The US political climate is about as strange as the average Ithaca weather in that it's seldom predictable, but often involves slush. Battles have been waged over issues like flag burning (does it count if I throw a TIFF image of the American flag in my Mac's trash can?) and other free expression issues. Electronic freedoms have been in the news as well, what with the FBI seizing the equipment of suspected electronic burglars. It's even gone so far that Mitch Kapor and others formed the Electronic Frontier Foundation, a group dedicated to educating both the government and the public about electronic freedoms.
In the midst of this thicket of confusion, up pops Prodigy, the online service run by IBM and Sears, two of the more conservative companies in the solar system. On the face of it, Prodigy sounds like a great deal, a flat rate of $9.95 for a month no matter how long you spend online. There are a few drawbacks, such as a fifth of the screen devoted to advertising and an interface from hell, but people didn't mind that. Then came the slush. Prodigy decided that it wasn't making enough money, so it raised the monthly rates and started charging 25 cents for each mail message over 30 per month. Considering that it costs the same amount to send real mail and have someone pick it up at your house and deliver it your friend, people became unhappy. First they started grumbling in the bulletin board areas, then in private mailing lists when Prodigy informed them that their griping was uninteresting and wouldn't allow it posted. That wasn't enough, so Prodigy changed its guidelines to make such mailing lists illegal. In addition, Prodigy expelled the most vocal of the dissenters and starting screening even private mail to be sure its guidelines aren't weren't violated. Now there's a nasty job.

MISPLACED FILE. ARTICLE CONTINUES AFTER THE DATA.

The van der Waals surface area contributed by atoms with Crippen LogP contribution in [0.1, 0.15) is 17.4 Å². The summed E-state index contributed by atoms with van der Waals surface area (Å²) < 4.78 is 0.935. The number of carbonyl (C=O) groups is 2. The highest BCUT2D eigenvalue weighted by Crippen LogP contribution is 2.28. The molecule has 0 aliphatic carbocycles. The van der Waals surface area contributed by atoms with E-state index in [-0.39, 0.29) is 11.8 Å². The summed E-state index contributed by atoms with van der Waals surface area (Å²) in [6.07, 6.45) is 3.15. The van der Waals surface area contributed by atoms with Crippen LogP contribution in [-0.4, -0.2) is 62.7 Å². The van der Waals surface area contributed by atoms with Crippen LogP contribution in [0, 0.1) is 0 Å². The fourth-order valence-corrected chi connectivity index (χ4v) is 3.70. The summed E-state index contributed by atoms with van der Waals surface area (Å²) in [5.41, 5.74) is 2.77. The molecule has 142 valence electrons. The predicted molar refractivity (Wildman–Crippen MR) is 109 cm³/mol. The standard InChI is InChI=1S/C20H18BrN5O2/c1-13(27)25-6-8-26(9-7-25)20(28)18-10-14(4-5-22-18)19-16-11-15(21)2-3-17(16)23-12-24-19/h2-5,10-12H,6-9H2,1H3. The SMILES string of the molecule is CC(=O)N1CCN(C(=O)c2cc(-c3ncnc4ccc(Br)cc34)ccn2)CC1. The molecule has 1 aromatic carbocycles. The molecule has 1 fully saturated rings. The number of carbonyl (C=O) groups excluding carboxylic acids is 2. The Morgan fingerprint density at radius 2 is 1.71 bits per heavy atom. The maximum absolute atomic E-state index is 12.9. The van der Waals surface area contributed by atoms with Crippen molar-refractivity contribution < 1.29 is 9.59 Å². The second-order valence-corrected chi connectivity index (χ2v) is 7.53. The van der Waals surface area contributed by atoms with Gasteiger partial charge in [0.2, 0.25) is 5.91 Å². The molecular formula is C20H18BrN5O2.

Due in part to the massive bad press, though, Prodigy now says that it will reinstate the people it expelled if they sign letters admitting that they harassed other Prodigy members and advertisers with their protest. From what we've heard, Prodigy's offer has been turned down cold. The other online services have been happily taking the users who are unhappy with Prodigy's censorship practices.
This ugly incident point more towards a larger issue of the boundary between email and normal mail. Opening a letter that's not addressed to you is a US federal crime, and it's no better for a mail carrier to do so. Similarly, free speech guarantees that you can say what you want in person, but that doesn't seem to apply to electronic discussions. In our opinion, freedom of expression should not be limited by the medium of expression, but only by its ability to directly harm another person. An excellent example is Usenet, where lots of unpleasant and controversial subjects are discussed. You can say anything you wish without fear of legal reprisal (except for some local computer abuse laws). However, if what you say is deemed inappropriate for any reason, prepare to be flamed. That internal set of checks and balances serves to properly compartmentalize topics, so if your message belongs in alt.sex.chains&whipped_cream, it had better not show up in comp.sys.mac.misc. In the vast majority of cases, the existence of appropriate forums is enough; and in the few exceptions, public uproar serves to keep the peace. If only the rest of the electronic world were so reasonable.
PC WEEK -- 03-Dec-90, Vol. 7, #48, pg. 13
InfoWorld -- 26-Nov-90, Vol. 12, #48, pg. 5
MacWEEK -- 04-Dec-90, Vol. 4, #41, pg. 36